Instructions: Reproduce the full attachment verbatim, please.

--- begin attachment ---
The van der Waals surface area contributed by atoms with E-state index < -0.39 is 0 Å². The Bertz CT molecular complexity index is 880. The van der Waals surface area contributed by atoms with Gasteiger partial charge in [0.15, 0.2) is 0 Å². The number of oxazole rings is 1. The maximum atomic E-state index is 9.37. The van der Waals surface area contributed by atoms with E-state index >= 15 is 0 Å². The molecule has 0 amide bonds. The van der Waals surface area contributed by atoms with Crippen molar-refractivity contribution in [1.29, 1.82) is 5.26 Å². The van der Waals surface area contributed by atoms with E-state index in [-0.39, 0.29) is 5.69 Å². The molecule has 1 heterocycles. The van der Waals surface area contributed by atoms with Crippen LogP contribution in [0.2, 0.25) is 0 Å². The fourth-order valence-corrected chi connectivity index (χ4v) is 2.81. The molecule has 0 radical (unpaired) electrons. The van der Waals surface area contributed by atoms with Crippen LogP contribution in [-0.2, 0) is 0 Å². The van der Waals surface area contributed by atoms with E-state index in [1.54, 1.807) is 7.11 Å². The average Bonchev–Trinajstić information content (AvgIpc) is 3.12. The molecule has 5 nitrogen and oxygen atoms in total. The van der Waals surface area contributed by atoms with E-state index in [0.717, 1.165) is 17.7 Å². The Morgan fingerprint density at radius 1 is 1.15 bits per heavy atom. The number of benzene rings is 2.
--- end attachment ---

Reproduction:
The van der Waals surface area contributed by atoms with E-state index < -0.39 is 0 Å². The Bertz CT molecular complexity index is 880. The van der Waals surface area contributed by atoms with Gasteiger partial charge in [0.15, 0.2) is 0 Å². The number of oxazole rings is 1. The maximum atomic E-state index is 9.37. The van der Waals surface area contributed by atoms with E-state index >= 15 is 0 Å². The molecule has 0 amide bonds. The van der Waals surface area contributed by atoms with Crippen molar-refractivity contribution in [1.29, 1.82) is 5.26 Å². The van der Waals surface area contributed by atoms with E-state index in [-0.39, 0.29) is 5.69 Å². The molecule has 1 heterocycles. The van der Waals surface area contributed by atoms with Crippen LogP contribution in [0.2, 0.25) is 0 Å². The fourth-order valence-corrected chi connectivity index (χ4v) is 2.81. The molecule has 0 radical (unpaired) electrons. The van der Waals surface area contributed by atoms with Crippen LogP contribution in [-0.2, 0) is 0 Å². The van der Waals surface area contributed by atoms with E-state index in [1.54, 1.807) is 7.11 Å². The average Bonchev–Trinajstić information content (AvgIpc) is 3.12. The molecule has 5 nitrogen and oxygen atoms in total. The van der Waals surface area contributed by atoms with E-state index in [0.717, 1.165) is 17.7 Å². The Morgan fingerprint density at radius 1 is 1.15 bits per heavy atom. The number of benzene rings is 2.